The Building

Presidential Palace was formerly the Government House, the residence of the British Governor of Cyprus at the time of the British rule (1878-1960). The first British High Commissioner Sir Garnet Wolseley, who arrived in Cyprus in 1878, stayed temporarily at the Metochi of Kykkos Monastery, outside the walls of Nicosia. Later on, he changed residence and lived at the Commissioner’s House, which was a wooden house imported from abroad and placed in the area of the Presidential Palace. In 1925 the Commissioner’s house was renamed to Government House. In the course of the popular uprising of 1931 it was burned down and a decision was made to build a new Government House based on Cyprus traditional architecture. The new Government House was designed by a British firm and its construction was undertaken by the British colonial Public Works Department in Cyprus. It was preceded by visits to various traditional buildings in Cyprus in the course of which worthwhile local architectural elements were recorded and copied.

Building Description

The Presidential Palace has a U-shaped floor plan. The building is placed around a courtyard and specifically on its three sides. The general floor plan is reminiscent of that of the older Government House and is characterized by symmetry. The building wings are elongated and incorporate semi-open spaces, arcaded porticos, mainly around the courtyard. The arches along the porticos of the ground floor are Gothic-period ogival while on the first floor they are semi-circular traditional arches (an element that was first found in the Monastery of Acheropiotos in Lampousa, Lapithos). In addition, the capitals on the columns are decorated with Byzantine elements.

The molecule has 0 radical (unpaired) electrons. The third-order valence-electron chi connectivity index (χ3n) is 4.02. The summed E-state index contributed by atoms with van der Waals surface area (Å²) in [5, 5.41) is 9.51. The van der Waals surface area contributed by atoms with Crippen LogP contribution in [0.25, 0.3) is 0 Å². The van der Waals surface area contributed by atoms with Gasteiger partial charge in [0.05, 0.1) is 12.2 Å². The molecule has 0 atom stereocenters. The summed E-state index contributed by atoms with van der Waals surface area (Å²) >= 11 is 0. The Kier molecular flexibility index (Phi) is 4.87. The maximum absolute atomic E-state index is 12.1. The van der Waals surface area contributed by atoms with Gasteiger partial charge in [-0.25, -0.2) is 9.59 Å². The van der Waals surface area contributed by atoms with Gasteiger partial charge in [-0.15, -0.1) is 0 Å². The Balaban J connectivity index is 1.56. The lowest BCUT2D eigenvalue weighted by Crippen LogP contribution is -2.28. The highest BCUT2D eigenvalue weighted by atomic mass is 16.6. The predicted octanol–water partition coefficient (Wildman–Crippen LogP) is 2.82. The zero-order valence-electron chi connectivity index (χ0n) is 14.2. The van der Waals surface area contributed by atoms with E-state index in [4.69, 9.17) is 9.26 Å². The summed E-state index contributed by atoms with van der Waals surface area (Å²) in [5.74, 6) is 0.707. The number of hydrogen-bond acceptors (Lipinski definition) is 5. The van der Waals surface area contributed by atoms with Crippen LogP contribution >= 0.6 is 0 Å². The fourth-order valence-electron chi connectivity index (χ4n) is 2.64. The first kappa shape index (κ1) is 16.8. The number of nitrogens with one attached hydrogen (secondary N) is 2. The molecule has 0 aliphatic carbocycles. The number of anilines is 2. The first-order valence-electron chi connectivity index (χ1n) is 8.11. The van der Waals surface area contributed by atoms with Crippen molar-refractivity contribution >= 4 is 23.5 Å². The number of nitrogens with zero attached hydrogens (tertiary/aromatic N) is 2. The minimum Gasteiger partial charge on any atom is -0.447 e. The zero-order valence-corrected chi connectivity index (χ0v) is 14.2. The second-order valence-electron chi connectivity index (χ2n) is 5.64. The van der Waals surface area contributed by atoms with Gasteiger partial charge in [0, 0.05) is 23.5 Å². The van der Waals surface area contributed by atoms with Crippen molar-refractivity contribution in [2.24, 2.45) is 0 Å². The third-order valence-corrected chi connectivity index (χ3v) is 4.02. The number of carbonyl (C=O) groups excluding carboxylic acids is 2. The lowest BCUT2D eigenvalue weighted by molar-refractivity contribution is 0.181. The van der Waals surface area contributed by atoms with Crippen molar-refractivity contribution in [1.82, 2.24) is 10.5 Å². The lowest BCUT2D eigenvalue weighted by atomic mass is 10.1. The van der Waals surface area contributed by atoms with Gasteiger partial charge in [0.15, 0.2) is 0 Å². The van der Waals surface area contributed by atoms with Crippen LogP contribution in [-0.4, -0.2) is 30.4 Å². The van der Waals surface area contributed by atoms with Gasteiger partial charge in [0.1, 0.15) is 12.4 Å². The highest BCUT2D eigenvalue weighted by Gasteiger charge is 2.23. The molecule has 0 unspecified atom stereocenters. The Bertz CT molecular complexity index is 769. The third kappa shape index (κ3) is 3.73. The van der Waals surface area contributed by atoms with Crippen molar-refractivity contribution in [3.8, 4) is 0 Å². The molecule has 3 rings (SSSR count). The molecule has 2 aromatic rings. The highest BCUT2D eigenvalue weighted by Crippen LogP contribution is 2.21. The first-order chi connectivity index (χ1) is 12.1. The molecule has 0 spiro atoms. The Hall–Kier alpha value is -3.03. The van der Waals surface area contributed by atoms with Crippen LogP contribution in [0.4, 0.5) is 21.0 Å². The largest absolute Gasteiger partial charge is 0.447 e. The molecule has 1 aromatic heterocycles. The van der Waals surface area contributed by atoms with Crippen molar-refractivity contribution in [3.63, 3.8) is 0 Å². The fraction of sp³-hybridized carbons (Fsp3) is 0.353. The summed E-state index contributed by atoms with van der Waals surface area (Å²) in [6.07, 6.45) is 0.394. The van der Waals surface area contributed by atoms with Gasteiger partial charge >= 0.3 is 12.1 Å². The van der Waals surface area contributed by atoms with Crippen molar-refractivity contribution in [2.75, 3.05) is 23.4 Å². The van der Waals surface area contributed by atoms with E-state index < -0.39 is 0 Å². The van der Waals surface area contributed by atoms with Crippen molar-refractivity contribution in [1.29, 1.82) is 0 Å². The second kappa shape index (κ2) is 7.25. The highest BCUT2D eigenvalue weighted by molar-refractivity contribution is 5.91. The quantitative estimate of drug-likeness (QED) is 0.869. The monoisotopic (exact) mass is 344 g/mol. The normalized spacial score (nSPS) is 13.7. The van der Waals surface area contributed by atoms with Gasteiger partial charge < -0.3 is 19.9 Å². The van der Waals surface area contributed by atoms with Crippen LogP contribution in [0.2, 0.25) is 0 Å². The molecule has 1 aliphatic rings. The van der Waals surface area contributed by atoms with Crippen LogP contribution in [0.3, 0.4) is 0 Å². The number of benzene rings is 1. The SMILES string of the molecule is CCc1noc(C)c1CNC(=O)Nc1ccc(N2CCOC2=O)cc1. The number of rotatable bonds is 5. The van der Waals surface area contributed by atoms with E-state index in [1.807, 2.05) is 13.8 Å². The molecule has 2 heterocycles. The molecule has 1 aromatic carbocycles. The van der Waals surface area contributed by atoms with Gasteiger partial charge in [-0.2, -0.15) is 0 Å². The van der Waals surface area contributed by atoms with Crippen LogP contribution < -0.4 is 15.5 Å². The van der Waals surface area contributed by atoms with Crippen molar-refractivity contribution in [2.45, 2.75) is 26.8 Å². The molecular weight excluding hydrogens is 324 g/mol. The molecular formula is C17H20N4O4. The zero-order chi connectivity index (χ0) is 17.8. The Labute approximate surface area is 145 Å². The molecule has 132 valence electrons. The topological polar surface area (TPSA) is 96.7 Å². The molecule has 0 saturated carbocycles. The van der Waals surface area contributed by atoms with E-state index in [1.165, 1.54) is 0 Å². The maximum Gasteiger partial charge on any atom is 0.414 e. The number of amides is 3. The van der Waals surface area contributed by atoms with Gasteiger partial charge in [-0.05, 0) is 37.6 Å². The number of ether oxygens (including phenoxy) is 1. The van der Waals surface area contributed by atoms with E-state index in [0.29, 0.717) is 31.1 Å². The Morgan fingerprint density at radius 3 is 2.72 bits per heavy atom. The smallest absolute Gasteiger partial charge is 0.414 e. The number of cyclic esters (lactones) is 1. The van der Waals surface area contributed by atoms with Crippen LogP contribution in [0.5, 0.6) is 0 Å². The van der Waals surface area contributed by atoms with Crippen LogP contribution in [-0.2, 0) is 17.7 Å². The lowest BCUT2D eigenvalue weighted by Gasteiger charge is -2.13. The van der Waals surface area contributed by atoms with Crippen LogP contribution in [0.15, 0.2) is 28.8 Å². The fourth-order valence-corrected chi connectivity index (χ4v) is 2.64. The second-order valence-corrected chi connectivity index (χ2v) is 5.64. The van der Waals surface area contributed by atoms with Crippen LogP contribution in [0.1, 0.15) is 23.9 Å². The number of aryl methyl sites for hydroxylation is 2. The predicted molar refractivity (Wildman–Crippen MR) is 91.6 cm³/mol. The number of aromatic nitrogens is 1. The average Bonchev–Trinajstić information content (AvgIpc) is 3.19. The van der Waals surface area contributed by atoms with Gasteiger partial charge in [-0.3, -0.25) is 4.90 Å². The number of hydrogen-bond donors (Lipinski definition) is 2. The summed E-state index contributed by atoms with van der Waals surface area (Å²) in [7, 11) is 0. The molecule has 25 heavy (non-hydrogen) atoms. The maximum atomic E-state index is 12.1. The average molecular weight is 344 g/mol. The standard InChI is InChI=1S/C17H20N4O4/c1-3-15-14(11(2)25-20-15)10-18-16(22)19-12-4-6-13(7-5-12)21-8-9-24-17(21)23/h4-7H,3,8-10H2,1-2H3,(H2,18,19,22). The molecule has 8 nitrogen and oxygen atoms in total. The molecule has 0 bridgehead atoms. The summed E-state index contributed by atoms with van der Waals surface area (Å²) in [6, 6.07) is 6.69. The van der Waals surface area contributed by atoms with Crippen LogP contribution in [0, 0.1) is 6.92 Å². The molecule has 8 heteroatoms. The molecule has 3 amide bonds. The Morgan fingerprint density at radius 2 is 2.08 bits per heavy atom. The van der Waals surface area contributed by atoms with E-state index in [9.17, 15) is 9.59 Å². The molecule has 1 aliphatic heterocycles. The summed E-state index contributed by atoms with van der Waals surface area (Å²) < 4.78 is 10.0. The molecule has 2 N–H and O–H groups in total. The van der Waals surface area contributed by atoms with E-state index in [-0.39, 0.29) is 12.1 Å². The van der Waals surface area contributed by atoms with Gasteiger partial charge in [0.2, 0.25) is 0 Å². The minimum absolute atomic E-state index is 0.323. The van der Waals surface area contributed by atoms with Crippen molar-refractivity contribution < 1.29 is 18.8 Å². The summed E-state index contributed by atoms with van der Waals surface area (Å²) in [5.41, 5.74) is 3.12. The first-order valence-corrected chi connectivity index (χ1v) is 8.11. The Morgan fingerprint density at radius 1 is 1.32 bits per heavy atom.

The northern wing is mostly two-story, while in the center of it rises a tower of two additional floors, a copy of the medieval castle of Colossus. The wings to the east and west of the courtyard are both ground floor, while the south side remains open. The roof is pitched and covered with local tiles, while there are domes, elements of Byzantine and Ottoman times. The main entrance is placed in the center of the north side of the building and is highlighted by the creation of a projecting two-story building element of ashlar stone characterized by an arcaded portico on the ground floor and a smaller covered arcaded porch on the first floor. The arches of the entrance portico and the above porch are Gothic-period ogival arches. Also, a characteristic element is the British coat of arms located between the central arches of the two floors.

The Rebuilding

After the independence of Cyprus and the departure of the British Governor in 1960, the Government House was established as the official Presidential Palace of the Republic of Cyprus. The Presidential Palace was destroyed on 15 July 1974, during the coup against the Archbishop Makarios III. Everything was burnt down, except the standing walls, which were also damaged by the fire. It was rebuilt a few years later with financial support from Greece and is being used ever since as the office and residence of the President of the Republic of Cyprus.